The Secret Six is a somewhat unusual MGM movie in that it has none of the gloss generally associated with MGM movies and instead has all of the grit of a Warner Brothers movie.  Indeed, The Secret Six was produced by Irving Thalberg in an attempt to compete with Warner Brothers’ gangster hits like The Public Enemy. Although The Secret Six is an enjoyable movie with a good cast, it lacks the organic quality that Little Caesar and The Public Enemy have.   It’s a movie that tried so hard to follow a trend that it simply could not have that effortless quality of the trendsetter.

Mata Hari (1931)

In the midst of World War I, Chief Dubois (C. Henry Gordon) is hard at work seeing that traitors and spies are put to their deaths.  Lately, he’s been seeing a lot of men put in front of a firing squad for getting involved with Mata Hari (Greta Garbo), a spy who has been seducing important military officials to steal sensitive information from them.  Dubois wants to see to it that she is stopped.  Meanwhile, Russian Imperial Air Force Lieutenant Alexis Rosanoff (Ramon Novarro) has come to Paris to pick up some confidential documents he needs to deliver.  After he arrives, he is invited by General Shubin (Lionel Barrymore) to go see the infamous Mata Hari dance that night.

While Mata Hari dances, she wins over everybody in the room, but especially Alexis.  As soon as her performance is over, he is obsessed with meeting her.  Unbeknownst to him, Shubin has been carrying on an affair with Mata.  He knows that being caught with her would certainly mean his death, but he just can’t resist her charms.  After the show, Alexis waits for her outside the theater and does get to meet Mata.  Mata has had plenty of men in her life, but for the first time, she’s starting to feel something real for Alexis.  But when she finds out Alexis is the one with some documents she needs to steal, she has no other choice but to seduce him, too.  Mata’s feelings for Alexis pose a problem for her at work since her boss Andriani (Lewis Stone) very strongly believes that spies should never fall in love.  In fact, he feels so strongly about it that he even had one of Mata’s fellow spies killed after she fell in love.  Mata is ordered to carry on her relationship with Alexis but not get too attached to him.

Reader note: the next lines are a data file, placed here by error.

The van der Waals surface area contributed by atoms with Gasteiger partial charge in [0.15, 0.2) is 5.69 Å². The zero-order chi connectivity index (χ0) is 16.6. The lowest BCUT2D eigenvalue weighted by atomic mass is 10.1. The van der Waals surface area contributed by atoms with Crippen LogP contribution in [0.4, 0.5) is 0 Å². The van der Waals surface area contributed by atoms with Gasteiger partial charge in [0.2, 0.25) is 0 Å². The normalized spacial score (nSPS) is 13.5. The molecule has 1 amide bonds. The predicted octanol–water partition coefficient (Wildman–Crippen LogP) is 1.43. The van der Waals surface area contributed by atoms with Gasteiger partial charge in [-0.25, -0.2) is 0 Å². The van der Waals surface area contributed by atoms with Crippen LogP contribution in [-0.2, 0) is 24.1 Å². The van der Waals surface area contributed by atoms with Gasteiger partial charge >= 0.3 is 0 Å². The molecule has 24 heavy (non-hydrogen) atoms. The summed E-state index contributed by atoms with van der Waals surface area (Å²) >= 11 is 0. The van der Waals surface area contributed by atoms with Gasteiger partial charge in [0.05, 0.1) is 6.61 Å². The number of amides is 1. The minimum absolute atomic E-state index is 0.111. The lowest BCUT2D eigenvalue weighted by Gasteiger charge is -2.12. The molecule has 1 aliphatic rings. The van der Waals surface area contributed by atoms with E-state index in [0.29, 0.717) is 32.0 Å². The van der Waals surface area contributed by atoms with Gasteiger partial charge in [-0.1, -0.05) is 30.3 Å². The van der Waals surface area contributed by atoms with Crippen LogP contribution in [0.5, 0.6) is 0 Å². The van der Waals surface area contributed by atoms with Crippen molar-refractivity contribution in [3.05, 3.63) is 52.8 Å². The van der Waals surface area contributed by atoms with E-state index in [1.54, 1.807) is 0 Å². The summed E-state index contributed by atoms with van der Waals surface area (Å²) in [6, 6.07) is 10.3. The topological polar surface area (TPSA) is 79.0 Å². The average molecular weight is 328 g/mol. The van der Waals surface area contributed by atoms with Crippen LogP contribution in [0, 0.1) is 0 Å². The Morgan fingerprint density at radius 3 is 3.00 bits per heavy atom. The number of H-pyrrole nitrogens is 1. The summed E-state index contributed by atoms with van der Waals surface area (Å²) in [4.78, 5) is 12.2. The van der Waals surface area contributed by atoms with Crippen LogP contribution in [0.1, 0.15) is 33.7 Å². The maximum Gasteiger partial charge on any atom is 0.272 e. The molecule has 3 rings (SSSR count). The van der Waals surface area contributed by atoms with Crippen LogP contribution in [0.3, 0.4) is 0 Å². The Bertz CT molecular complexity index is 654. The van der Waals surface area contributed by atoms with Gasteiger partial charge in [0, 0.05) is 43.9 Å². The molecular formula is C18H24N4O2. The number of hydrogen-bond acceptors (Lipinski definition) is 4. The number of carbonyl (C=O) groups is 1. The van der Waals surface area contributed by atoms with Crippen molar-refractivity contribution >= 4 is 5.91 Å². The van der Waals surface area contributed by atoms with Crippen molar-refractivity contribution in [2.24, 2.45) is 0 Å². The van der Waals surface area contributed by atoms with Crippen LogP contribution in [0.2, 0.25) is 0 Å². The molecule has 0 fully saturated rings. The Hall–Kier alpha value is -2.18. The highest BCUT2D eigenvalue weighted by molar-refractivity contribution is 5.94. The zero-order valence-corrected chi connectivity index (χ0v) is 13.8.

Meanwhile, Dubois is still hot on Mata Hari’s trail and knows about Shubin’s relationship with her.  In an attempt to get Shubin to turn Mata in, he tells Shubin that she and Alexis have been having an affair, hoping that he would be so mad that he’d gladly give up all the information they need.  His plan works and Shubin confronts Mata, threatening to have her arrested.  Mata pulls out a gun and shoots him.  Andriani plans to send her to Amsterdam to avoid arrest, but before she leaves, she finds out that Alexis had been injured in a plane crash.  Andriani warns her not to go see him, but Mata isn’t willing to stay away and resigns from the spy ring.  But the only way to leave Andriani’s spy ring is by death.  Mata goes to the hospital to see Alexis and although she avoids Andriani’s hit man, she’s nabbed by the police, instead.  She pleads guilty and is set to be executed, but the last thing she wants is for Alexis to know what she has done.

I adore Greta Garbo, but Mata Hari isn’t one of my favorite movies of hers.  She’s good in it, but she’s been in movies with far better plots and Lionel Barrymore and Ramon Novarro have both given better performances in better movies.  The costumes are definitely interesting to look at.  They’re not the sort of things you look at and say, “Wow, I wish I had that in my closet!” but they’re fascinating because they are so completely over the top.  The way Adrian’s got her dressed, Mata Hari was the least inconspicuous spy of all time.  I’d say the best thing about Mata Hari is the cinematography, I liked what they did with shadows in several scenes.